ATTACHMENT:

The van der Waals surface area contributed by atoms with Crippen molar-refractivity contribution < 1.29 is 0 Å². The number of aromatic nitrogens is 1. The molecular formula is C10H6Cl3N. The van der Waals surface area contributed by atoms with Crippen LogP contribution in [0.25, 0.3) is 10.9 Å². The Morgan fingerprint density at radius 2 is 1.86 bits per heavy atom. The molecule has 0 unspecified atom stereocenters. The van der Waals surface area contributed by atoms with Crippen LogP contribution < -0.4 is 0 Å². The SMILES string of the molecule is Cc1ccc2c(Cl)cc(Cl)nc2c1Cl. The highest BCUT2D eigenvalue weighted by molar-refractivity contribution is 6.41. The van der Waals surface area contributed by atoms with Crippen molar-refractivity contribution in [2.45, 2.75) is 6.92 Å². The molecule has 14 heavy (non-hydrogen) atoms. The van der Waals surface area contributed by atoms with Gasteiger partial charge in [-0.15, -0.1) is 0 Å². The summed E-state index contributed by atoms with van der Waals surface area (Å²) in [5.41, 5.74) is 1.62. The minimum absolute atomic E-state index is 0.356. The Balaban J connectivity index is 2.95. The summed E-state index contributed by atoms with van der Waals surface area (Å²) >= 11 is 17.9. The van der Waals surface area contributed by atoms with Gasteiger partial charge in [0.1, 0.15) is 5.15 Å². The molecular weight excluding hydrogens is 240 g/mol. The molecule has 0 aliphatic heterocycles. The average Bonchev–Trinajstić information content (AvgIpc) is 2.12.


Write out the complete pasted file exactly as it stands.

The van der Waals surface area contributed by atoms with Crippen molar-refractivity contribution < 1.29 is 0 Å². The number of aromatic nitrogens is 1. The molecular formula is C10H6Cl3N. The van der Waals surface area contributed by atoms with Crippen LogP contribution in [0.25, 0.3) is 10.9 Å². The Morgan fingerprint density at radius 2 is 1.86 bits per heavy atom. The molecule has 0 unspecified atom stereocenters. The van der Waals surface area contributed by atoms with Crippen LogP contribution < -0.4 is 0 Å². The SMILES string of the molecule is Cc1ccc2c(Cl)cc(Cl)nc2c1Cl. The highest BCUT2D eigenvalue weighted by molar-refractivity contribution is 6.41. The van der Waals surface area contributed by atoms with Crippen molar-refractivity contribution in [2.45, 2.75) is 6.92 Å². The molecule has 14 heavy (non-hydrogen) atoms. The van der Waals surface area contributed by atoms with Gasteiger partial charge in [-0.15, -0.1) is 0 Å². The summed E-state index contributed by atoms with van der Waals surface area (Å²) in [5.41, 5.74) is 1.62. The minimum absolute atomic E-state index is 0.356. The Balaban J connectivity index is 2.95. The summed E-state index contributed by atoms with van der Waals surface area (Å²) >= 11 is 17.9. The van der Waals surface area contributed by atoms with Gasteiger partial charge in [0.1, 0.15) is 5.15 Å². The molecular weight excluding hydrogens is 240 g/mol. The molecule has 0 aliphatic heterocycles. The average Bonchev–Trinajstić information content (AvgIpc) is 2.12.